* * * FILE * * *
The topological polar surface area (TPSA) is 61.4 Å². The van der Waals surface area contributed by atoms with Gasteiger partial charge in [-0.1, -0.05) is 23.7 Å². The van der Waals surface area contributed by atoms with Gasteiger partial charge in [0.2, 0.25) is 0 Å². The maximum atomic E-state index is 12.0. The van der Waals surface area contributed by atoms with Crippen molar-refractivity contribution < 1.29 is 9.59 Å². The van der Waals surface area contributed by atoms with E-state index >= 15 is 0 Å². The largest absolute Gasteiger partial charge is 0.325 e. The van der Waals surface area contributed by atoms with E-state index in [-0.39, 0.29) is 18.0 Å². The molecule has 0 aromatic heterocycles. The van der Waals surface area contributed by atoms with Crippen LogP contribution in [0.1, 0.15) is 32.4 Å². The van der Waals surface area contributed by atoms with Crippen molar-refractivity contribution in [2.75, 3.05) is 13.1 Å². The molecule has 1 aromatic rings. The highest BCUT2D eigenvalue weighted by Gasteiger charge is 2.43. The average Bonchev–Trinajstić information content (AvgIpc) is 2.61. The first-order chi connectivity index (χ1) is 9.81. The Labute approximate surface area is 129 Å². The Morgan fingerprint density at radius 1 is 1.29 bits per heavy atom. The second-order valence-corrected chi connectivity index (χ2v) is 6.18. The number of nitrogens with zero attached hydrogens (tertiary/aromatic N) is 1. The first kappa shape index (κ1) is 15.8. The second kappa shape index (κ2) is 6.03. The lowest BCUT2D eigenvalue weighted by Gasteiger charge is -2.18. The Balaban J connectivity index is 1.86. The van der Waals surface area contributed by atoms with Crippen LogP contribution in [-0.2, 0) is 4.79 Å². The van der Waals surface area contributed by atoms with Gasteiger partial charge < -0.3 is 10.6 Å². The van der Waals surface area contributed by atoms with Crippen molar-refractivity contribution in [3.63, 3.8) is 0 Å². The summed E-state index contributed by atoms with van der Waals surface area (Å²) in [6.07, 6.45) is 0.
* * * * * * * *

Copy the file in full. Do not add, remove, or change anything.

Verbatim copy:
The topological polar surface area (TPSA) is 61.4 Å². The van der Waals surface area contributed by atoms with Gasteiger partial charge in [-0.1, -0.05) is 23.7 Å². The van der Waals surface area contributed by atoms with Gasteiger partial charge in [0.2, 0.25) is 0 Å². The maximum atomic E-state index is 12.0. The van der Waals surface area contributed by atoms with Crippen molar-refractivity contribution < 1.29 is 9.59 Å². The van der Waals surface area contributed by atoms with E-state index >= 15 is 0 Å². The largest absolute Gasteiger partial charge is 0.325 e. The van der Waals surface area contributed by atoms with E-state index in [-0.39, 0.29) is 18.0 Å². The molecule has 0 aromatic heterocycles. The van der Waals surface area contributed by atoms with Crippen LogP contribution in [0.1, 0.15) is 32.4 Å². The van der Waals surface area contributed by atoms with Crippen molar-refractivity contribution in [2.75, 3.05) is 13.1 Å². The molecule has 1 aromatic rings. The highest BCUT2D eigenvalue weighted by Gasteiger charge is 2.43. The average Bonchev–Trinajstić information content (AvgIpc) is 2.61. The first-order chi connectivity index (χ1) is 9.81. The Labute approximate surface area is 129 Å². The Morgan fingerprint density at radius 1 is 1.29 bits per heavy atom. The second-order valence-corrected chi connectivity index (χ2v) is 6.18. The number of nitrogens with zero attached hydrogens (tertiary/aromatic N) is 1. The first kappa shape index (κ1) is 15.8. The second kappa shape index (κ2) is 6.03. The lowest BCUT2D eigenvalue weighted by Gasteiger charge is -2.18. The Balaban J connectivity index is 1.86. The van der Waals surface area contributed by atoms with Crippen LogP contribution in [-0.2, 0) is 4.79 Å². The van der Waals surface area contributed by atoms with Gasteiger partial charge < -0.3 is 10.6 Å². The van der Waals surface area contributed by atoms with Crippen molar-refractivity contribution in [3.63, 3.8) is 0 Å². The summed E-state index contributed by atoms with van der Waals surface area (Å²) in [6.07, 6.45) is 0.